Yoga teaches breathing awareness, self-regulation, conscious relaxation of muscles, and an internal awareness; skills common to many stress reduction programs. The study showed that yoga was, from the first class, a good method of reducing stress, so it would seem that there is no need for long practice of the skills before seeing the benefits. Since fencing satisfied none of the main criteria for stress reduction, the researchers did not expect it to influence mood and, in fact, few effects were seen, but students did show more vigor after their classes. Taekwondo classes that stress abdominal breathing and are noncompetitive, predictable, and rhythmical tend to reduce stress.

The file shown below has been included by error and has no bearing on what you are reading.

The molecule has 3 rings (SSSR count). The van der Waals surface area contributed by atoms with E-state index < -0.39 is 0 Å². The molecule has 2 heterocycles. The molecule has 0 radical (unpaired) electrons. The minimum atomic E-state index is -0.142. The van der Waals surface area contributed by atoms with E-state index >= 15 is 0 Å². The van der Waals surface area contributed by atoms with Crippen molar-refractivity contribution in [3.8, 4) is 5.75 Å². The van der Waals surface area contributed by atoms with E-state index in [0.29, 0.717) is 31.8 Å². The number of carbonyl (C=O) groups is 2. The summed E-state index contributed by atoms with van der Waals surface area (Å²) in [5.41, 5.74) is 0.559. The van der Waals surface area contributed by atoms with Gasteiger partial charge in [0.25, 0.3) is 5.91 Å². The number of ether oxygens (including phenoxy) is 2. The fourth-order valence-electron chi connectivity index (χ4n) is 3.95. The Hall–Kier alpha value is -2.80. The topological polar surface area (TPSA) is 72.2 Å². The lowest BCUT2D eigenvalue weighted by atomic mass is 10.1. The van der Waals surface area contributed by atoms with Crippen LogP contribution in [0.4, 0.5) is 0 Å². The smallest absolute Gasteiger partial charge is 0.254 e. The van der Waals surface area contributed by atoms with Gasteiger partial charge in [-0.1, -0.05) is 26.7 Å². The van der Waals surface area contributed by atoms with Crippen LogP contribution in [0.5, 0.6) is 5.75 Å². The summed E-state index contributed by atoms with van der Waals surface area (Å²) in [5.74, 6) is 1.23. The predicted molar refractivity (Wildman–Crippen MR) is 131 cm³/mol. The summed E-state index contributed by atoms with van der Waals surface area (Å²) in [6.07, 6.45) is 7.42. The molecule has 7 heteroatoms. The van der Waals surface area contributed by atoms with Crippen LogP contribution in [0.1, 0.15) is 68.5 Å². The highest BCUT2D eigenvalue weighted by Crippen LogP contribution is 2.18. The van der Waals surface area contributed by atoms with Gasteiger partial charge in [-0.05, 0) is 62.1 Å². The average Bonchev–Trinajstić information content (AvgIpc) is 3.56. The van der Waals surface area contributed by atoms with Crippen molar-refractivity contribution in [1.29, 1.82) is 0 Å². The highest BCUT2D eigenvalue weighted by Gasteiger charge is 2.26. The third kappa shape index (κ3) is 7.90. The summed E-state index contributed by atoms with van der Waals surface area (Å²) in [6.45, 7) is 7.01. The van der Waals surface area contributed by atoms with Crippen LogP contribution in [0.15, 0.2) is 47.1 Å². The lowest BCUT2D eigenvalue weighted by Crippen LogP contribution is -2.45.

Richman and Rehberg, in a 1986 study, The Development of Self-esteem Through the Martial Arts, in International Journal of Sports Psychology, examined self-esteem before a sport karate tournament and the effect of winning a trophy during the competition. Students were grouped into beginner, intermediate, advanced, and expert groups. Beginners showed lower self-esteem than the other three groups while the other three were not significantly different from each other. When compared to members within their own school, self-esteem was related to self-perception, but not to self-ratings of sportsmanship or discipline. The authors concluded that 1-2 months of karate training was enough to raise self-esteem. Measures on the groups that trained for longer periods showed no changes in this measure. The self-perception of ability was related to self-esteem. Self-perception of physical condition and self-discipline were also important to self-esteem, and self-esteem predicted performance. The study found that Karate students have a realistic appreciation of their own abilities, and that possession of these abilities is related to their self-esteem. Training in Karate does not seem to result in unrealistic appraisals of one's abilities.